The country or countries to be visited
The complete itinerary
Whether an official passport is required
An estimate of the travel expenses (transportation, per diem, and other)
This memorandum should be received by the Associate Chief Counsel (International) in sufficient time (at least 20 work days) to allow for securing the necessary approvals and the processing of a passport application, if required.
Chief Counsel employees traveling to foreign countries on official business must obtain a valid United States official passport. A regular tourist passport is not appropriate for official travel.
The Department of State does not object to the use of an official passport for incidental personal travel by personnel going to or from an assignment abroad, provided the foreign governments concerned do not object to the use of the passport for unofficial travel. However, if the personal travel planned is extensive, the traveler must obtain a tourist passport.
A person may simultaneously possess both a valid tourist passport and a valid official passport. If an official passport is required, the office will pay for the expenses associated with obtaining one.
Questions regarding these procedures should be addressed to the office of Associate Chief Counsel (International).
Counsel employees may retain for personal use promotional items received during the course of an official business trip if such items are obtained under the same conditions as those offered to the general public at no additional cost to the Government.
These guidelines apply to any promotional items received by employees in the past or to be earned or received in the future.
Promotional benefits include free tickets and upgrades obtained through the redemption of accumulated frequent flier mileage points, hotel and car rental coupons, etc. Travelers are responsible for tracking their own points/benefits. Any costs associated with establishing a frequent flier account are personal expenses which are borne by the employee.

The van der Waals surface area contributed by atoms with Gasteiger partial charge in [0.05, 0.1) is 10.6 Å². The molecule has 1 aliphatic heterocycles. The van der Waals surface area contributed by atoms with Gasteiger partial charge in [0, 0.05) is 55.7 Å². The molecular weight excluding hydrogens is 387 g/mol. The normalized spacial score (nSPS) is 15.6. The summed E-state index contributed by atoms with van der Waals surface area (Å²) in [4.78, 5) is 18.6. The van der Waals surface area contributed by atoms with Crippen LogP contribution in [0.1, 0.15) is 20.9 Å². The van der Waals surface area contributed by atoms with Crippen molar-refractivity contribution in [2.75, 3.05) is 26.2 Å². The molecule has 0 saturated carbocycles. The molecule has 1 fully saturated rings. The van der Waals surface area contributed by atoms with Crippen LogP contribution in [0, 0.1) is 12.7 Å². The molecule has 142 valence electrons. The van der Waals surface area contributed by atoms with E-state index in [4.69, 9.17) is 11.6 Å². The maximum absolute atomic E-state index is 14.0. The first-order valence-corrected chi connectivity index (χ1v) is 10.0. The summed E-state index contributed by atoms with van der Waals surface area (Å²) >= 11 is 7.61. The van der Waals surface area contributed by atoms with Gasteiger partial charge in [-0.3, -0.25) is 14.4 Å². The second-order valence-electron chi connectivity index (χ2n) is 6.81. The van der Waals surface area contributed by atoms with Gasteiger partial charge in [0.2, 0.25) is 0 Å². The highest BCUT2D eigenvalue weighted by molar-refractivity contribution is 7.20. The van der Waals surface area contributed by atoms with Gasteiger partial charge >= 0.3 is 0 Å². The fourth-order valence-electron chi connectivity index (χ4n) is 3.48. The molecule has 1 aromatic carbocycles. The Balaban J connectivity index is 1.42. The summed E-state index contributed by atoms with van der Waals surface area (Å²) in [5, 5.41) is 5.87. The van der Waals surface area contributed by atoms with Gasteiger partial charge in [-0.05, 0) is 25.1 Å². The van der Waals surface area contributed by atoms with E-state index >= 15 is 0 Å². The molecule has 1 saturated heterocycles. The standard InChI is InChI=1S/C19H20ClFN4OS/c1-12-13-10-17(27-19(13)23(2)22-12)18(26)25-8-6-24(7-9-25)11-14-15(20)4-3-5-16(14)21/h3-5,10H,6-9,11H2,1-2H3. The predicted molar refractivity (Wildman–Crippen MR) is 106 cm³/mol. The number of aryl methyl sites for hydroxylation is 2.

An employee cannot travel by non-contract carrier solely to earn more mileage points with that carrier, even if the non-contract carrier offers a matching fare.
As explained in CCDM 22.214.171.124.2, all frequent travelers must use the Government contractor-issue travel charge card. Therefore, a traveler should not charge an airline ticket or other expense, which should be charged to the Government card, to a personal credit card in order to take advantage of points and other benefits obtainable through the personal card.
The Office of Chief Counsel has a Travel Gainsharing program which rewards employees who save government money through their own initiative. This is a voluntary program that operates under the guidelines below.
Counsel employees on official travel may receive cash awards of 50% of the combined savings from the following five categories:
Lodging costs that are less than the locality rate
Sharing a hotel room with one other government traveler (each traveler saves 1/2 of the single daily lodging rate times the number of days)
Staying with friends or family which results in zero lodging costs
Using frequent flyer miles accumulated from government or personal travel to purchase an airline ticket for official use